If I had taken a poll of family and friends last night, I’d say judging by most of their photos or comments or posts that yesterday wasn’t the easiest one. It felt like everyone was in a bit of a funk, which makes me wonder about the collective sharing of funk – does every gorgeous summer day feel even more beautiful when it’s backed up by twenty photos of beach sunsets and flip-flopped feet? Does an average day start to sour when everyone posts photos of a quiet still life and a vague reference to a challenging afternoon? I’ve come to really value this circle of friends that laugh (out loud) at the funny vignettes and send virtual hugs at the tough ones. I’ve rallied numerous time to encouraging chants that march down the column below the fifty-third photo of study material piles I’ve posted in seven weeks. I’m grateful, so grateful, for the little connections throughout the day, although I am starting to wonder if all of our (social and life) cycles have started to sync.
Yesterday was kind of a tough day. I could probably list a dozen or more reasons why I was feeling like that – the days are shorter, and the night begins at four p.m. It was post-election day and pre-grand jury decision in a city that’s been anxious about both. I had another setback with my feet this week, an infection in the injured toe which requires a tough round of antibiotics that leaves me feeling tired and dizzy and with a strong metallic taste in my mouth that does not mix well with my morning coffee. I had an infection of a different sort in my computer at work, and I left work feeling annoyed and exposed. I plodded through the motions of the evening and put myself to bed a little earlier, with a book.
I’ve been finishing a lot of things lately, which should make me feel strong and capable and energized, but I think I’m really just more exhausted than I realized. I finished a big project at work this week, and sending it off felt exhilarating for a few moments, before I started to temper my excitement with thoughts that it wasn’t good enough or it took too long to finish. I was more excited to show up for my last test than to take it, and more excited to take it than to actually find out if I passed it. Passing earlier tests gave me a a boost of encouragement during the process, but sitting down at the table each night to do the work is the part I’m most proud of. Even I’ve grown tired of the affirmation process.*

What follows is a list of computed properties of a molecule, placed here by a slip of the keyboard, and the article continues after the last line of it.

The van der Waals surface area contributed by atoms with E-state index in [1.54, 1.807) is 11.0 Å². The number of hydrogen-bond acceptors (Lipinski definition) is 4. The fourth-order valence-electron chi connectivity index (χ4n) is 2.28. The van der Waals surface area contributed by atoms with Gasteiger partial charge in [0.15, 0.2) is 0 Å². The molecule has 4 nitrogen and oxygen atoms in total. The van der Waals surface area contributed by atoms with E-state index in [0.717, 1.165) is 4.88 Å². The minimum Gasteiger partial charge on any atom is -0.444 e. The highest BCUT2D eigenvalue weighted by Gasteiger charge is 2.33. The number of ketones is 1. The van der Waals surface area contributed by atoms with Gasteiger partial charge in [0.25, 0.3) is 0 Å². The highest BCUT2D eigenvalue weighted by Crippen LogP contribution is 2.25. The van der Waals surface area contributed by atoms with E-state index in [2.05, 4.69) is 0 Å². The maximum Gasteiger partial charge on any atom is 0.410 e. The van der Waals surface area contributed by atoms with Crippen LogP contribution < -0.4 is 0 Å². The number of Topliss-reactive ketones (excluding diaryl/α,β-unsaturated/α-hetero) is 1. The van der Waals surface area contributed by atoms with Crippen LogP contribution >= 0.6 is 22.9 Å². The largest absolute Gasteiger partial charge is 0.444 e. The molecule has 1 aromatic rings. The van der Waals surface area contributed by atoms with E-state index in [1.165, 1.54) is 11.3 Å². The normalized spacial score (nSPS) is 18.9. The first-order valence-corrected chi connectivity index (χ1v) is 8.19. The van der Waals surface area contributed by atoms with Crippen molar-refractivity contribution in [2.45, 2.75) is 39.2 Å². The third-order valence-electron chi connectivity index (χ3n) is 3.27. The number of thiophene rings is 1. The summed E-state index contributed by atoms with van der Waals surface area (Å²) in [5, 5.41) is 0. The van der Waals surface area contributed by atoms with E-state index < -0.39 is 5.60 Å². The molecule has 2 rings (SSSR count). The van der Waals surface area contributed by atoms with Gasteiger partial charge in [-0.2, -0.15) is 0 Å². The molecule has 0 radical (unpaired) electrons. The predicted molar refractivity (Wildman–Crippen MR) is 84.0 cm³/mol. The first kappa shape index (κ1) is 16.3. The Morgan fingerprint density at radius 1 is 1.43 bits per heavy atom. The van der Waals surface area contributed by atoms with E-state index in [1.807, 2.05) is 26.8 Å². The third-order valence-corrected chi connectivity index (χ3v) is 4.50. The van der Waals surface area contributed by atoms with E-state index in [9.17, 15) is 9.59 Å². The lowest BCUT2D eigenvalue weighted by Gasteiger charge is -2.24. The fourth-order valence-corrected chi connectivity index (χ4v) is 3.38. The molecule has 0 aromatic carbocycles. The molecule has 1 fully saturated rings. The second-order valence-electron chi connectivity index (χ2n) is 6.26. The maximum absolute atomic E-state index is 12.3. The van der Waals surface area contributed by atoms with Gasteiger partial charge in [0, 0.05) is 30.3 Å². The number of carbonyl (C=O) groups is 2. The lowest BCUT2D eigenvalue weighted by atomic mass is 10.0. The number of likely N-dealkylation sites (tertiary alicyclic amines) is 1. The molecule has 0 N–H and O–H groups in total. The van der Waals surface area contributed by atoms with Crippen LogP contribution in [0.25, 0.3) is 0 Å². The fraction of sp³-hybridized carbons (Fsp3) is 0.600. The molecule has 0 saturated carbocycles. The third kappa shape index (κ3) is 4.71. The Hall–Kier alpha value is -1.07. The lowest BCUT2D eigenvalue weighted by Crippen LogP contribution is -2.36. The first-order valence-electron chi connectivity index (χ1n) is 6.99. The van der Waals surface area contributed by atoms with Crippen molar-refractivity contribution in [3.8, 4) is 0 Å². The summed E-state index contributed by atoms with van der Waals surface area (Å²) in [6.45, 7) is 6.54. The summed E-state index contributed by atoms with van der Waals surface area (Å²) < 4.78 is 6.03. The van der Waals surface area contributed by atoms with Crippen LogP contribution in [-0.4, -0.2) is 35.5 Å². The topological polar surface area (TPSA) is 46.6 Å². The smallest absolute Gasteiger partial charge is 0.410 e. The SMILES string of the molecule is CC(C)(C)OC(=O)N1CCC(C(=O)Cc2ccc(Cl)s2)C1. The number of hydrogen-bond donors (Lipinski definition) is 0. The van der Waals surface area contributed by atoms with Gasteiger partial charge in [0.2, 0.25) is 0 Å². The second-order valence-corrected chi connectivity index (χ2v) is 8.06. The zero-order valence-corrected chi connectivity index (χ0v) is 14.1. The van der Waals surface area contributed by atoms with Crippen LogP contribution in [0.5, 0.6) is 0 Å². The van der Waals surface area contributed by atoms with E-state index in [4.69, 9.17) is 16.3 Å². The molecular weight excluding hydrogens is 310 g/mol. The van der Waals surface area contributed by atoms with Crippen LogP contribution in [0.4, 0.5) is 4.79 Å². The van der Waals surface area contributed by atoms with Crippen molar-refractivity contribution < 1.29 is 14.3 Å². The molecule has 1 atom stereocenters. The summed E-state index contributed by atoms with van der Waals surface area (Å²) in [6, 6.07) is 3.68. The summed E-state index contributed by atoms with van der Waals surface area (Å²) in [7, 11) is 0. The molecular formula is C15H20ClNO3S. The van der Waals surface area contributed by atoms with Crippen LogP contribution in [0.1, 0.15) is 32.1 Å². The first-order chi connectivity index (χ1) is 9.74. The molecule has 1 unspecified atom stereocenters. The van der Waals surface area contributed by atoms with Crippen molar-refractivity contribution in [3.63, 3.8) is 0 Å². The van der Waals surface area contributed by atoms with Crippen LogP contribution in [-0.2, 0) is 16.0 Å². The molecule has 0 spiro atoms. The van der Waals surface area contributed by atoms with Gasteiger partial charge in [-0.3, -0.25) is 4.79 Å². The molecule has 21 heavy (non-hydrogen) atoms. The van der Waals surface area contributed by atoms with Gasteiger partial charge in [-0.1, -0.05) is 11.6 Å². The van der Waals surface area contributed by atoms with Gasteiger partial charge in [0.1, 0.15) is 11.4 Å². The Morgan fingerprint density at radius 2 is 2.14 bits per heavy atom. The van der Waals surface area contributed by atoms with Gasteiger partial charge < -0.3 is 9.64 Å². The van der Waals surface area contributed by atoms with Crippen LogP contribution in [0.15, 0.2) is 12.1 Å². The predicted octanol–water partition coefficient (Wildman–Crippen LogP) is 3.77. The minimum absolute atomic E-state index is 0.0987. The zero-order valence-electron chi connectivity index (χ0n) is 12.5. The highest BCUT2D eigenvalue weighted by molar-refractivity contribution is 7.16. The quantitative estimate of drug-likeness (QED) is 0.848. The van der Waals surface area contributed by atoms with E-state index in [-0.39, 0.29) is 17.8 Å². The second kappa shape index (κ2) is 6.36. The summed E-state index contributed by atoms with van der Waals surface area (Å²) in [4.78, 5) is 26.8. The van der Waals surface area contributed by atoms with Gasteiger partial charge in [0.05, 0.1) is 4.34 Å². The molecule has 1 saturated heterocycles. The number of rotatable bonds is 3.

These canopy climb pictures were taken a few weeks ago. I wasn’t at the event, but M and the girls were. I’m not entirely sure who took most of the pictures – it might have been the little one, since she was the only one not old enough to climb.
I remember when they came home from the climb – they told me how fun it was, and how difficult it was too. They went up thirty or forty or more feet, inching their way up little by little. When I took the pictures off the camera last night, I could remember that afternoon exactly. I remembered the huge list of things I needed to get through that day, and I rushed through them in the hours of quiet I had in the house by myself. I thought about all the times we have to harness up in this life and start the ascent, step over step over step, and I’m starting to wonder if the return back to the ground at the end might be just as valuable as the climb and the peak. My body seems to need this quiet settling, a little time to trace back through the days to see what I missed. Time to transition back to old roles that were temporarily suspended. I learned long ago that transitions are difficult for me, and I’ve become pretty good at tempering expectations when I’m in the middle of them.
But sometimes transitions are tricky to spot, they can sneak up on you in quiet ways, in the change of hours and light and energy. I need to spend a little more time firmly planted on the ground before the next ascent.
*tired perhaps, but still grateful. I’ve passed them all. Thank you all for your endless encouragement and virtual high fives.